Anorexia nervosa is defined as the never-ending chase for thinness by self-induced starvation despite progressive damage to almost every organ in the body which could result in death.
It is the most life-threatening of all mental disorders, with one in five either dying from complications associated with starvation such as damage to the heart, brain and other organs, or from suicide.
Anorexics often have a distorted body image of themselves and are gripped by a demonic fear of putting on weight. Even if they are abnormally weak or dangerously underweight, it is still not quite enough.
They desperately cling to the ideal of unattainable thinness as the all-consuming source of self-esteem and the purpose of their existence.
They would, therefore, resort to any means not to gain weight if not to lose even more by fanatically limiting the amount of food they eat; eating very small quantities of only certain foods; purging with self-induced vomiting, laxatives and/or diuretics; and exercising frenetically.
Like an addict – and anorexia nervosa has often been likened to an addiction – there is often deception, dissembling and evasion on the part of the anorexic in the face of mounting alarm, concern and vigilance on the part of family members, and the inevitable angry and exhausting confrontations and recriminations.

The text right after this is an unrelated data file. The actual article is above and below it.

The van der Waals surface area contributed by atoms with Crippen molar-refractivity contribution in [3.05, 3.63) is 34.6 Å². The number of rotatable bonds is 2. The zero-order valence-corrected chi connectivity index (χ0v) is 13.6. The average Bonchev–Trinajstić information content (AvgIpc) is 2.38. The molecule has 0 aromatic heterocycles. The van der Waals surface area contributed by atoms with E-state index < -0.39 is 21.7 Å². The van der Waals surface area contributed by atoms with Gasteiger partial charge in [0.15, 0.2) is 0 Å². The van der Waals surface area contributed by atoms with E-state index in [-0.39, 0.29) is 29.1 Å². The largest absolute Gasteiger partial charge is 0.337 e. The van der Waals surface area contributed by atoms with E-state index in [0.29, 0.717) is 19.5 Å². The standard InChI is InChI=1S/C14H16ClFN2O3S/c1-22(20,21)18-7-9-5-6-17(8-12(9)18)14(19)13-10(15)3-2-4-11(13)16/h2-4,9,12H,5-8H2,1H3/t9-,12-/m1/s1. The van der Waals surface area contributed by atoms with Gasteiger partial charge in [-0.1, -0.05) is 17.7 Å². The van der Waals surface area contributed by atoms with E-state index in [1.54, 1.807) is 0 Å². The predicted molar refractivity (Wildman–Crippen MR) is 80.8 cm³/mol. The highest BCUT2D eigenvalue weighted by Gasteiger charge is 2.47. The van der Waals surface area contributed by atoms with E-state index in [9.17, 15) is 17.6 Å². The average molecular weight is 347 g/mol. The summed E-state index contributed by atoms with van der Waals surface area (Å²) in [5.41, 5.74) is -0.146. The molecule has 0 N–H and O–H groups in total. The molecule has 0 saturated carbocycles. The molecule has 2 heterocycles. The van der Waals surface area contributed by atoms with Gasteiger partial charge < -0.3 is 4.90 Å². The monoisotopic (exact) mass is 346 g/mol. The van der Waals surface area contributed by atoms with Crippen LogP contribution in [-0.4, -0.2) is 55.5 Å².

Anorexia nervosa is not an exclusively female affliction: The gender ratio in adults is 1:8, with more females affected. The lifetime rate for anorexia nervosa among women was estimated at 0.9% compared with 0.3% among men; and while it typically appears in early-to-mid-adolescence, it can emerge at any age.
To this day, we still don’t know what causes anorexia nervosa. The common consensus among researchers and clinicians is that it arises from various influences interacting with each other in a rather complex way.
The main aim of treatment of anorexia nervosa is to ensure that the patients eat more normally. However, intervention for adults with anorexia is more limited and the disorder can go on for many years with little respite. This could be because adults have been ill for a longer period, causing more profound and intractable physiological changes in the body and the brain. Moreover, a long and vacillating illness can also wear down, frustrate and alienate friends and family who are the very people needed to support the patient through the treatment.
This blogpost is based on an adaptation of a news article report entitled “Consumed by the fear of eating” by The Straits Times on 24 February 2018.